She was the most hospitable and jovial of old vestals, and had been a beauty in her day, she said. (All old women were beauties once, we very well know.) She was a bel esprit, and a dreadful Radical for those days. She had been in France (where St. Just, they say, inspired her with an unfortunate passion), and loved, ever after, French novels, French cookery, and French wines.

Louis Antoine de Saint Just, Prud’hon, 1793. Photo: Musée des Beaux Arts, Lyon.

Yes, I too was inflamed with an unfortunate passion as soon as I saw his portraits by David and Prud’hon, read about his life as first an adolescent rebel and then a cold hearted politician and soldier and devoured his own writings with their trademark laconic dispassion and violent imagery. How I sighed over the memoirs of Élisabeth Lebas, in which she wrote about the occasion she shared a carriage with him and he read poetry and sang Italian songs or the ill fated passion he had for her sister in law, Henriette to whom he was briefly engaged.

When I was young and sentimental, I thought that Saint Just was some sort of misunderstood romantic hero, a man of conflicting passion and duty, a soldier’s son who led the Revolutionary cavalry into battle at Fleurus with his famous top hat balanced on top of his unsheathed sword, a starred eyed young man destined to be executed at the age of just twenty seven for his high minded principles and ideals. Nowadays, I’m rather more jaded and see him perhaps for what he really was – a wayward boy, a failed poet, a loser in love and a politician with impossibly idealistic principles, intense loyalty to those who inspired him and an almost chillingly inhumane attitude to other people. A winsomely handsome face, yes but not really someone that you’d actually want to leap into bed with.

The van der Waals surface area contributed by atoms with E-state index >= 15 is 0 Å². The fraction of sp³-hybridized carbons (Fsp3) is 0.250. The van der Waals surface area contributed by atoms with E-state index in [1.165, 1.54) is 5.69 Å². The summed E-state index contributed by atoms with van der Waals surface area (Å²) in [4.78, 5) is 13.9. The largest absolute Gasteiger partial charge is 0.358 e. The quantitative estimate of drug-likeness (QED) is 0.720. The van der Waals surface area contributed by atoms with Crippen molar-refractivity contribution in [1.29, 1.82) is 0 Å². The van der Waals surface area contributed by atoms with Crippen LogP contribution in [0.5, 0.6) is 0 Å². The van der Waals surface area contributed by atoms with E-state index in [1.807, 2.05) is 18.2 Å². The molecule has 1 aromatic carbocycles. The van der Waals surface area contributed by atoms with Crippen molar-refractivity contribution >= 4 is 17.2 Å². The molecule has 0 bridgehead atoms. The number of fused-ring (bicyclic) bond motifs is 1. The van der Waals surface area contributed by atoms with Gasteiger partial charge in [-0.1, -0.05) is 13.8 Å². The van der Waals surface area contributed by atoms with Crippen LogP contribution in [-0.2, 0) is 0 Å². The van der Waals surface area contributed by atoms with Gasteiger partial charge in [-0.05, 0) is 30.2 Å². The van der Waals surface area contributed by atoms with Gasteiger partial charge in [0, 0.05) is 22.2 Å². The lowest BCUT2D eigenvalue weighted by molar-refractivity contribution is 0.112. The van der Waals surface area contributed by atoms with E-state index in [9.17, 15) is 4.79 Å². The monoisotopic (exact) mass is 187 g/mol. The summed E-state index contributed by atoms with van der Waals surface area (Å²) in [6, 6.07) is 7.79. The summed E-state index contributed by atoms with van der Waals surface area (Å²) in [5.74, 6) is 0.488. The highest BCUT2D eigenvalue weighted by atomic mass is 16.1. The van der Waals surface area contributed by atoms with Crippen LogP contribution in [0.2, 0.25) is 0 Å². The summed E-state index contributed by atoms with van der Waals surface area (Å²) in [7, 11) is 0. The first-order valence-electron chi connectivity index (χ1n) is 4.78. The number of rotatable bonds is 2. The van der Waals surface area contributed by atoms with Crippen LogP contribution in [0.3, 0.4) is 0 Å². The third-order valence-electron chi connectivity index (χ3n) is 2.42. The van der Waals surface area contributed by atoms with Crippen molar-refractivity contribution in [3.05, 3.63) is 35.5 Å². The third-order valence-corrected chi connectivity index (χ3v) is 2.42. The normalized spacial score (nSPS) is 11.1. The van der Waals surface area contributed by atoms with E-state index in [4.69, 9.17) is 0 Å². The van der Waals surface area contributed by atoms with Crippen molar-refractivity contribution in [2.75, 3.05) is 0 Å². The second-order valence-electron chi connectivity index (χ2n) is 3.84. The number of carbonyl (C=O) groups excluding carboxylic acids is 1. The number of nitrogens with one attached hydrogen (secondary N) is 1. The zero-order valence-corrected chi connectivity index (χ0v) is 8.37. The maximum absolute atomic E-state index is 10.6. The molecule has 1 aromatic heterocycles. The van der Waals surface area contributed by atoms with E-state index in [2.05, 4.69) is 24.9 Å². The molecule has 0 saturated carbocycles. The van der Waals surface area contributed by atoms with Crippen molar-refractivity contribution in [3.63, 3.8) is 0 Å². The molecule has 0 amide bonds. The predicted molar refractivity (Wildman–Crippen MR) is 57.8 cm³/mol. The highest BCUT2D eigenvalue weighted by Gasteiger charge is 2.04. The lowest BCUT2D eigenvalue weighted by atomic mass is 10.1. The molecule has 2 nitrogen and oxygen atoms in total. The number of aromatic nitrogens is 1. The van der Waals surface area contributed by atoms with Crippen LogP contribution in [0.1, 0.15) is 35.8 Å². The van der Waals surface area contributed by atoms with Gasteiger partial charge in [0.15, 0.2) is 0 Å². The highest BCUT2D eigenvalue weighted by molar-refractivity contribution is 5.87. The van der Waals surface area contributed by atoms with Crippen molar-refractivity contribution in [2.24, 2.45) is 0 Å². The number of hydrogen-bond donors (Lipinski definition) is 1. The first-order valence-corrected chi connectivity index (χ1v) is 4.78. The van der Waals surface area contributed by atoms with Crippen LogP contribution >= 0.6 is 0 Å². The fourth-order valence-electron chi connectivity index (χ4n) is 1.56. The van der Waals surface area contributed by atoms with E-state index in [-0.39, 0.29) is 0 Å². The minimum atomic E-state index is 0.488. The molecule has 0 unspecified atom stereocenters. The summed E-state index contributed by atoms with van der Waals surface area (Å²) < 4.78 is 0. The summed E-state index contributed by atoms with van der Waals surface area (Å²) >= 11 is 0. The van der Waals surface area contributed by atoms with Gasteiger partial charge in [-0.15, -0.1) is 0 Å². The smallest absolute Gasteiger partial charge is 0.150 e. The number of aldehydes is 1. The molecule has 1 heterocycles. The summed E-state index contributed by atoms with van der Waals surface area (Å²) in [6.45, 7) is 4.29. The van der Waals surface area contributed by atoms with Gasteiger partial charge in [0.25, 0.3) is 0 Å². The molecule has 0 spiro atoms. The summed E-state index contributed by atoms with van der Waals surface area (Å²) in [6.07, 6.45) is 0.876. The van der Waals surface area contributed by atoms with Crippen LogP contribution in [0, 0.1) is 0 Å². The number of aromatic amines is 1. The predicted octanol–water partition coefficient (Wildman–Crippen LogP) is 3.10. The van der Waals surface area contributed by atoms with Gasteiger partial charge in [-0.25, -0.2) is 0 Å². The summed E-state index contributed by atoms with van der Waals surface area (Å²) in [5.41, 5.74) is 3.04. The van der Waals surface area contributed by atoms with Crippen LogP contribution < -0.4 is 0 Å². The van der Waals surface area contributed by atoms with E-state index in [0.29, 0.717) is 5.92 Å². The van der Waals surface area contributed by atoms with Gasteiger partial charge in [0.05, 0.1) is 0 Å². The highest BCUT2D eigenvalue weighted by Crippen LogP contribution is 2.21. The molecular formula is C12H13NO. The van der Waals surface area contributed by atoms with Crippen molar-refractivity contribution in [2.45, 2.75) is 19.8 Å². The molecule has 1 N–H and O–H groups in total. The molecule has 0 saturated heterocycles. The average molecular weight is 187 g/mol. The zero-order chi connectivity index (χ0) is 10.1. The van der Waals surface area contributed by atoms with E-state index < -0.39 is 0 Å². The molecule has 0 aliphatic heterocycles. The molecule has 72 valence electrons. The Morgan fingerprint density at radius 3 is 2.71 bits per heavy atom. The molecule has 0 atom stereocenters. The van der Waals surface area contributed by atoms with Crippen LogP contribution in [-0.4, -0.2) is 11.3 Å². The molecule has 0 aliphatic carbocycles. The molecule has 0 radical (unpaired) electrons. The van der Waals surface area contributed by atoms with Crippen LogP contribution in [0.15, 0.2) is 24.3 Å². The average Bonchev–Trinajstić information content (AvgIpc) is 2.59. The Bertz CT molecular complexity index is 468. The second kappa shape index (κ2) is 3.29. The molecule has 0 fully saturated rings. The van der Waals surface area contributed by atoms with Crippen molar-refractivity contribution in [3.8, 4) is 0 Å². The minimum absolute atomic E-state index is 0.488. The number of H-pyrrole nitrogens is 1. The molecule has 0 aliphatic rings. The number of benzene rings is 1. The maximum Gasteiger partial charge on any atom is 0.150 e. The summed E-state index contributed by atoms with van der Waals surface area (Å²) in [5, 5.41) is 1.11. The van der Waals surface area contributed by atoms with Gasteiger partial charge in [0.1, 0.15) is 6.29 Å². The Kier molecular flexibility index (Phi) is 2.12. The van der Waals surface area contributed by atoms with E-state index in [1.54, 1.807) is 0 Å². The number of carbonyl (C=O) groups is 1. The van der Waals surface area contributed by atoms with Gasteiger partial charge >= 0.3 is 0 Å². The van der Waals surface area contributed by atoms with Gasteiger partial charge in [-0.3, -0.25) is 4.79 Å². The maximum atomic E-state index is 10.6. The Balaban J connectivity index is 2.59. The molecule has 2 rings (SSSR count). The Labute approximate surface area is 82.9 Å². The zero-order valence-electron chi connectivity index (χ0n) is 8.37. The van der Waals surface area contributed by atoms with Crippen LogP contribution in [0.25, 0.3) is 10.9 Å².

Saint Just as depicted by Christopher Thompson in the mini series La Révolution Francaise, 1989.

The only way to establish a Republic is to utterly destroy all opposition‘ – Louis Antoine de Saint Just.